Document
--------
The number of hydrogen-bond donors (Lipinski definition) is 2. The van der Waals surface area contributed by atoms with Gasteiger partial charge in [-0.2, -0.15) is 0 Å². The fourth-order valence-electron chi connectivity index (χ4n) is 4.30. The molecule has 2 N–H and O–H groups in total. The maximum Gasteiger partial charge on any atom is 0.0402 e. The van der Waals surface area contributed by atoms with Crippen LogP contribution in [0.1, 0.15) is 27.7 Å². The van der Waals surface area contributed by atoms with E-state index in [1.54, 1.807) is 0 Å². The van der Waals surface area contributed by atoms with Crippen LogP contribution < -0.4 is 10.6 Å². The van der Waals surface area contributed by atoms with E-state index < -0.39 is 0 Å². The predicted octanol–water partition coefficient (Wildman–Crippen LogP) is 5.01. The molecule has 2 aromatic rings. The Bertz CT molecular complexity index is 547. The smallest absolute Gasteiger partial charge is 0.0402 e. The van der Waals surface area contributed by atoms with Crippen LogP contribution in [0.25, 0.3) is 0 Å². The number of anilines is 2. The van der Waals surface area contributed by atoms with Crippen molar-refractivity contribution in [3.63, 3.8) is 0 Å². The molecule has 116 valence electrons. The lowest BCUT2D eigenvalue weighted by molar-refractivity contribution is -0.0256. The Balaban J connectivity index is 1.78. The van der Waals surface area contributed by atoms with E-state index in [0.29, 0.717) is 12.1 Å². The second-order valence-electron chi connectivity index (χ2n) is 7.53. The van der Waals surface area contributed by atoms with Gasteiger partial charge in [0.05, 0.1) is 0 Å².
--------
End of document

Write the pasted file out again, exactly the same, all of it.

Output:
The number of hydrogen-bond donors (Lipinski definition) is 2. The van der Waals surface area contributed by atoms with Gasteiger partial charge in [-0.2, -0.15) is 0 Å². The fourth-order valence-electron chi connectivity index (χ4n) is 4.30. The molecule has 2 N–H and O–H groups in total. The maximum Gasteiger partial charge on any atom is 0.0402 e. The van der Waals surface area contributed by atoms with Crippen LogP contribution in [0.1, 0.15) is 27.7 Å². The van der Waals surface area contributed by atoms with E-state index in [1.54, 1.807) is 0 Å². The van der Waals surface area contributed by atoms with Crippen LogP contribution < -0.4 is 10.6 Å². The van der Waals surface area contributed by atoms with E-state index < -0.39 is 0 Å². The predicted octanol–water partition coefficient (Wildman–Crippen LogP) is 5.01. The molecule has 2 aromatic rings. The Bertz CT molecular complexity index is 547. The smallest absolute Gasteiger partial charge is 0.0402 e. The van der Waals surface area contributed by atoms with Crippen LogP contribution in [0.25, 0.3) is 0 Å². The number of anilines is 2. The van der Waals surface area contributed by atoms with Crippen molar-refractivity contribution in [3.63, 3.8) is 0 Å². The molecule has 116 valence electrons. The lowest BCUT2D eigenvalue weighted by molar-refractivity contribution is -0.0256. The Balaban J connectivity index is 1.78. The van der Waals surface area contributed by atoms with E-state index in [0.29, 0.717) is 12.1 Å². The second-order valence-electron chi connectivity index (χ2n) is 7.53. The van der Waals surface area contributed by atoms with Gasteiger partial charge in [0.05, 0.1) is 0 Å².